Low-Input Beef Cattle Systems of Production

Project Overview

Project Type: Research and Education
Funds awarded in 1993: $70,686.00
Projected End Date: 12/31/1997
Matching Non-Federal Funds: $81,750.00
Region: North Central
State: Nebraska
Project Coordinator:
Terry Klopfenstein
University of Nebraska-Lincoln

Annual Reports


  • Agronomic: corn, sorghum (milo), wheat
  • Animals: bovine


  • Crop Production: ridge tillage
  • Education and Training: workshop
  • Farm Business Management: whole farm planning, agricultural finance


    This research project involves growing-finishing beef systems and the interaction with corn tillage system. Ridge-till corn was developed and compared to conventional tillage as a source of cornstalks for wintering beef calves. Tillage system had little effect on calf growth. There was greater trampling in the furrows than in the conventional fields and therefore fewer grazing days. The calves did not affect the ridges. Corn production during the following cropping seasons was measured on grazed and ungrazed areas. Grazing did not impact corn production on either ridge-till or conventional systems. After stalk grazing, the calves were fed alfalfa hay until grass was available. The cattle grazed eight different pasture systems until early September or early November when they entered the feedlot for finishing on high grain diets. Red clover interseeded into smooth brome increased cattle gains and eliminated the need for nitrogen fertilization during one year but stands could not be maintained. Rotating the cattle from brome to warm-season grass or to Sandhills range increased cattle gains. Allowing the cattle to graze brome regrowth, turnips, cornstalks, and rye during the fall increased the weight of the cattle entering the feedlot. Feedlot performance of the cattle was measured and economics calculated for the eight grazing systems. Systems with greatest forage gains were the most economical.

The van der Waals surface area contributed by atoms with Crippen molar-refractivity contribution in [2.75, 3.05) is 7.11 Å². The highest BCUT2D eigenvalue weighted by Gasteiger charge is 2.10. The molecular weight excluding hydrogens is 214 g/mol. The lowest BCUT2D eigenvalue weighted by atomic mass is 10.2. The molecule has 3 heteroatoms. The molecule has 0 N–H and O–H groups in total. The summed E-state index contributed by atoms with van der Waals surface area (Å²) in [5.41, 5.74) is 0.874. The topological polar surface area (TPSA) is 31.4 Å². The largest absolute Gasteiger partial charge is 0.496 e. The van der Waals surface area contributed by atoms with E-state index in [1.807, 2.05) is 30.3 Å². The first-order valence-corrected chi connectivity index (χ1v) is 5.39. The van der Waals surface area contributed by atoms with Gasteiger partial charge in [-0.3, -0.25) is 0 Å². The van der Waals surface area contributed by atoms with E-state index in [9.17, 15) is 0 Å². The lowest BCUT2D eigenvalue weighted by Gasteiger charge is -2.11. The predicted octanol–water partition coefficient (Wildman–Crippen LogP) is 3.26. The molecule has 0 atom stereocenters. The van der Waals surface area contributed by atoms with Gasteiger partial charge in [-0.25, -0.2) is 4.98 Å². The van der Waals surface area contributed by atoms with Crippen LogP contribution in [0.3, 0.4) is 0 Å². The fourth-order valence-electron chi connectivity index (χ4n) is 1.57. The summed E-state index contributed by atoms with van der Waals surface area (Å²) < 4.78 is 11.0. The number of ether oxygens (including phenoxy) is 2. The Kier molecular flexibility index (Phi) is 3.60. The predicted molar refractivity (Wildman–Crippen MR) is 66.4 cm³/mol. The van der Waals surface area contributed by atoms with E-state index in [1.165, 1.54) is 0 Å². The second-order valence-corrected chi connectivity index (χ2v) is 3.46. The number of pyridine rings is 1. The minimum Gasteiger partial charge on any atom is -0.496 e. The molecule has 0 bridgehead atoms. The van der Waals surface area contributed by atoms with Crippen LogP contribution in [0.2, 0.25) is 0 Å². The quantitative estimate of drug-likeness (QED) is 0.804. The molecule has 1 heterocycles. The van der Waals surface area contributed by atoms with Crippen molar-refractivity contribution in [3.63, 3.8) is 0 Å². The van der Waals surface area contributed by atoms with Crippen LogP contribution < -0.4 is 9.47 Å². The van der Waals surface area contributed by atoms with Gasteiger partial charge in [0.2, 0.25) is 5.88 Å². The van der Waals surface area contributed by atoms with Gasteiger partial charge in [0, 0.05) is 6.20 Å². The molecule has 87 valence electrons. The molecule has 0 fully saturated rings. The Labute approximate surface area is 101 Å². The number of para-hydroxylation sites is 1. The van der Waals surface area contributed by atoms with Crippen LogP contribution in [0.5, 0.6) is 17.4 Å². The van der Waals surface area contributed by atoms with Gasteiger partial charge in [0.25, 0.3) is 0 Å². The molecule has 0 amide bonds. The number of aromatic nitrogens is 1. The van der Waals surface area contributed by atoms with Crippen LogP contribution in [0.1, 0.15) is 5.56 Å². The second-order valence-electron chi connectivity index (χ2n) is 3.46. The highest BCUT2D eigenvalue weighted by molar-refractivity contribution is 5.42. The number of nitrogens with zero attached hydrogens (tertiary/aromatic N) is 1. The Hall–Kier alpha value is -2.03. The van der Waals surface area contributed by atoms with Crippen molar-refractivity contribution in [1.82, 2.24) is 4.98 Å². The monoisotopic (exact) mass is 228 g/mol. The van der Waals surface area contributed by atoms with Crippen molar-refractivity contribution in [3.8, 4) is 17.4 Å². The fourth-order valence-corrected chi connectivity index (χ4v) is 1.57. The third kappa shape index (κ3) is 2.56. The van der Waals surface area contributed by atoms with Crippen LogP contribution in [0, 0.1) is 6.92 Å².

Project objectives:

    1. Develop economical, forage based, low-input-cost beef growing finishing systems to enhance the environment.

    2. Determine the effects of cattle grazing cornstalks on ridge tillage system and ridge tillage system on cattle grazing stalks.

    3. Transmit information on low input, economical beef systems to cattle producers through field days, reports and a multi-state symposium.

    Any opinions, findings, conclusions, or recommendations expressed in this publication are those of the author(s) and do not necessarily reflect the view of the U.S. Department of Agriculture or SARE.